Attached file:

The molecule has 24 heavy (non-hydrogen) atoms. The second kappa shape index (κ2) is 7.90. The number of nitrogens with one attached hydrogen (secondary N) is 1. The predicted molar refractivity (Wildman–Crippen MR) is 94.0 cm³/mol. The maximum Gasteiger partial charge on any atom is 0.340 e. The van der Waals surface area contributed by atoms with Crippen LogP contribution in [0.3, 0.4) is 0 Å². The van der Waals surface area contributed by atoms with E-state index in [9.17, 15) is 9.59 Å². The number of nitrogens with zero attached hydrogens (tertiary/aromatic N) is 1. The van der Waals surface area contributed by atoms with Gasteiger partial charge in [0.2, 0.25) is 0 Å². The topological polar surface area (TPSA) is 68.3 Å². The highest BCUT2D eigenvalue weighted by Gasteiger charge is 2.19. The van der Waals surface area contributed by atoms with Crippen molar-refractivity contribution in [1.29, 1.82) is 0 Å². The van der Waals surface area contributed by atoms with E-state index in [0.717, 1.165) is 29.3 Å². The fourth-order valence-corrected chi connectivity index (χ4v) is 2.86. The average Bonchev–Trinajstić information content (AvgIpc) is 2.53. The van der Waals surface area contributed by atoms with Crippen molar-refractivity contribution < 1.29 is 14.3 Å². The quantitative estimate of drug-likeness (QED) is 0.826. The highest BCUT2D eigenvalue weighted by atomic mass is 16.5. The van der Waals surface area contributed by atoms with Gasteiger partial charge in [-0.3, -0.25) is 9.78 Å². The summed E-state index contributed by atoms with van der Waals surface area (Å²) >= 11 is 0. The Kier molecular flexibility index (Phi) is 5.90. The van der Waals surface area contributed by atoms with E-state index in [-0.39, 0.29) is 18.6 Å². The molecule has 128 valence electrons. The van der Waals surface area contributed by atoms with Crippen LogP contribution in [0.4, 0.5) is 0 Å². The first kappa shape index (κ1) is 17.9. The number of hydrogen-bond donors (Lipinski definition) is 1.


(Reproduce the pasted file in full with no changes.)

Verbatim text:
The molecule has 24 heavy (non-hydrogen) atoms. The second kappa shape index (κ2) is 7.90. The number of nitrogens with one attached hydrogen (secondary N) is 1. The predicted molar refractivity (Wildman–Crippen MR) is 94.0 cm³/mol. The maximum Gasteiger partial charge on any atom is 0.340 e. The van der Waals surface area contributed by atoms with Crippen LogP contribution in [0.3, 0.4) is 0 Å². The van der Waals surface area contributed by atoms with E-state index in [9.17, 15) is 9.59 Å². The number of nitrogens with zero attached hydrogens (tertiary/aromatic N) is 1. The van der Waals surface area contributed by atoms with Gasteiger partial charge in [0.2, 0.25) is 0 Å². The topological polar surface area (TPSA) is 68.3 Å². The highest BCUT2D eigenvalue weighted by Gasteiger charge is 2.19. The van der Waals surface area contributed by atoms with Crippen molar-refractivity contribution in [1.29, 1.82) is 0 Å². The van der Waals surface area contributed by atoms with E-state index in [0.717, 1.165) is 29.3 Å². The fourth-order valence-corrected chi connectivity index (χ4v) is 2.86. The average Bonchev–Trinajstić information content (AvgIpc) is 2.53. The van der Waals surface area contributed by atoms with Crippen molar-refractivity contribution < 1.29 is 14.3 Å². The quantitative estimate of drug-likeness (QED) is 0.826. The highest BCUT2D eigenvalue weighted by atomic mass is 16.5. The van der Waals surface area contributed by atoms with Gasteiger partial charge in [-0.3, -0.25) is 9.78 Å². The summed E-state index contributed by atoms with van der Waals surface area (Å²) >= 11 is 0. The Kier molecular flexibility index (Phi) is 5.90. The van der Waals surface area contributed by atoms with E-state index in [-0.39, 0.29) is 18.6 Å². The molecule has 128 valence electrons. The van der Waals surface area contributed by atoms with Crippen LogP contribution in [0.4, 0.5) is 0 Å². The first kappa shape index (κ1) is 17.9. The number of hydrogen-bond donors (Lipinski definition) is 1.